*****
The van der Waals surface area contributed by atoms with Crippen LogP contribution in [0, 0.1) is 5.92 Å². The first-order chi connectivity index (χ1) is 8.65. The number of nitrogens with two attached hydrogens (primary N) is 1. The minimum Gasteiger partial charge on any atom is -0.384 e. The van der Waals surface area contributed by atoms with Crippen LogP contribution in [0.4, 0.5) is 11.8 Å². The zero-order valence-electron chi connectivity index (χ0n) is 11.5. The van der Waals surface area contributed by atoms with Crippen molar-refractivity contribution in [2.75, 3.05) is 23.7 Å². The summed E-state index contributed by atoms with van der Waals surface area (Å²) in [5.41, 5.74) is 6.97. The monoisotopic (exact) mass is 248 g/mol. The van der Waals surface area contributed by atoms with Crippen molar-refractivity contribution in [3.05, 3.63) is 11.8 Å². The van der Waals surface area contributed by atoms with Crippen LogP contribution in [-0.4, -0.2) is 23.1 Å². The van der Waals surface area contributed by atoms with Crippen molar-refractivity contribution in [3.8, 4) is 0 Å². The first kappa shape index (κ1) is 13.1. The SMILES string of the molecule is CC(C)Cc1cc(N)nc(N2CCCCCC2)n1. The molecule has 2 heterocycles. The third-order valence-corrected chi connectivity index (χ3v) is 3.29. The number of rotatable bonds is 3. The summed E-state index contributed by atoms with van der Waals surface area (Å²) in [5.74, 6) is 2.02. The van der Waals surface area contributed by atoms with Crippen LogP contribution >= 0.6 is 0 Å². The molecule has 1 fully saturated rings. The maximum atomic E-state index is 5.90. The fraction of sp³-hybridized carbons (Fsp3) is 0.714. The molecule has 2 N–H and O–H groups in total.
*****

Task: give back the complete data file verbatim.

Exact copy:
The van der Waals surface area contributed by atoms with Crippen LogP contribution in [0, 0.1) is 5.92 Å². The first-order chi connectivity index (χ1) is 8.65. The number of nitrogens with two attached hydrogens (primary N) is 1. The minimum Gasteiger partial charge on any atom is -0.384 e. The van der Waals surface area contributed by atoms with Crippen LogP contribution in [0.4, 0.5) is 11.8 Å². The zero-order valence-electron chi connectivity index (χ0n) is 11.5. The van der Waals surface area contributed by atoms with Crippen molar-refractivity contribution in [2.75, 3.05) is 23.7 Å². The summed E-state index contributed by atoms with van der Waals surface area (Å²) in [5.41, 5.74) is 6.97. The monoisotopic (exact) mass is 248 g/mol. The van der Waals surface area contributed by atoms with Crippen molar-refractivity contribution in [3.05, 3.63) is 11.8 Å². The van der Waals surface area contributed by atoms with Crippen LogP contribution in [-0.4, -0.2) is 23.1 Å². The van der Waals surface area contributed by atoms with Crippen molar-refractivity contribution in [3.8, 4) is 0 Å². The first kappa shape index (κ1) is 13.1. The SMILES string of the molecule is CC(C)Cc1cc(N)nc(N2CCCCCC2)n1. The molecule has 2 heterocycles. The third-order valence-corrected chi connectivity index (χ3v) is 3.29. The number of rotatable bonds is 3. The summed E-state index contributed by atoms with van der Waals surface area (Å²) in [5.74, 6) is 2.02. The van der Waals surface area contributed by atoms with Crippen LogP contribution >= 0.6 is 0 Å². The molecule has 1 fully saturated rings. The maximum atomic E-state index is 5.90. The fraction of sp³-hybridized carbons (Fsp3) is 0.714. The molecule has 2 N–H and O–H groups in total.